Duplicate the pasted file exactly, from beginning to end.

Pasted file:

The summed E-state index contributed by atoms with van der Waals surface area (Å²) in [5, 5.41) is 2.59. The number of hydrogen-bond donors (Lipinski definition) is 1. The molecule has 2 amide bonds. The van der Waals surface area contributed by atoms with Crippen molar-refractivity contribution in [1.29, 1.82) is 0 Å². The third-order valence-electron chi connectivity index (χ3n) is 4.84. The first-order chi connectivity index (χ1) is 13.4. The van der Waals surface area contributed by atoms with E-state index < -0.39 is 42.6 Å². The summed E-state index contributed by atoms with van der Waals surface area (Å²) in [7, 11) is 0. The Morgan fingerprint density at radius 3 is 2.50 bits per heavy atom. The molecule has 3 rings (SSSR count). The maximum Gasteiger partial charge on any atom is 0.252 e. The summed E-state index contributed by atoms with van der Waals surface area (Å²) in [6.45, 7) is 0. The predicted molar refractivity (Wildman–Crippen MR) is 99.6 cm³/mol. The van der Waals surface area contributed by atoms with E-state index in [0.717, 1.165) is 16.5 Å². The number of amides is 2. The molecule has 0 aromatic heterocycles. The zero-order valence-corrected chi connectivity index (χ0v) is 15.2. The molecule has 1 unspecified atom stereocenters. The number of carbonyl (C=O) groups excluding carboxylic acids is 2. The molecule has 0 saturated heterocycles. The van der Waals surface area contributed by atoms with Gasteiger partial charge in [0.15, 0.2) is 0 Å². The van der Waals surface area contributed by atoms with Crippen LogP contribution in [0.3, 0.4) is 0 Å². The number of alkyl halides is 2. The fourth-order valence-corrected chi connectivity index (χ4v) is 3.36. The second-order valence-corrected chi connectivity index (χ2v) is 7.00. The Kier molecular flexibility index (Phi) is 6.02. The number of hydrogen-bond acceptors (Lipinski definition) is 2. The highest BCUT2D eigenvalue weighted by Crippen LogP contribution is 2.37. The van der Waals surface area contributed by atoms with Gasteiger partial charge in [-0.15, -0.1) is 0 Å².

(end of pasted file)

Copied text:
The summed E-state index contributed by atoms with van der Waals surface area (Å²) in [5, 5.41) is 2.59. The number of hydrogen-bond donors (Lipinski definition) is 1. The molecule has 2 amide bonds. The van der Waals surface area contributed by atoms with Crippen molar-refractivity contribution in [1.29, 1.82) is 0 Å². The third-order valence-electron chi connectivity index (χ3n) is 4.84. The first-order chi connectivity index (χ1) is 13.4. The van der Waals surface area contributed by atoms with E-state index < -0.39 is 42.6 Å². The summed E-state index contributed by atoms with van der Waals surface area (Å²) in [7, 11) is 0. The Morgan fingerprint density at radius 3 is 2.50 bits per heavy atom. The molecule has 3 rings (SSSR count). The maximum Gasteiger partial charge on any atom is 0.252 e. The summed E-state index contributed by atoms with van der Waals surface area (Å²) in [6.45, 7) is 0. The predicted molar refractivity (Wildman–Crippen MR) is 99.6 cm³/mol. The van der Waals surface area contributed by atoms with E-state index in [0.717, 1.165) is 16.5 Å². The number of amides is 2. The molecule has 0 aromatic heterocycles. The zero-order valence-corrected chi connectivity index (χ0v) is 15.2. The molecule has 1 unspecified atom stereocenters. The number of carbonyl (C=O) groups excluding carboxylic acids is 2. The molecule has 0 saturated heterocycles. The van der Waals surface area contributed by atoms with Gasteiger partial charge in [0.15, 0.2) is 0 Å². The van der Waals surface area contributed by atoms with Crippen LogP contribution in [0.3, 0.4) is 0 Å². The number of alkyl halides is 2. The fourth-order valence-corrected chi connectivity index (χ4v) is 3.36. The second-order valence-corrected chi connectivity index (χ2v) is 7.00. The Kier molecular flexibility index (Phi) is 6.02. The number of hydrogen-bond acceptors (Lipinski definition) is 2. The highest BCUT2D eigenvalue weighted by Crippen LogP contribution is 2.37. The van der Waals surface area contributed by atoms with Gasteiger partial charge in [-0.15, -0.1) is 0 Å².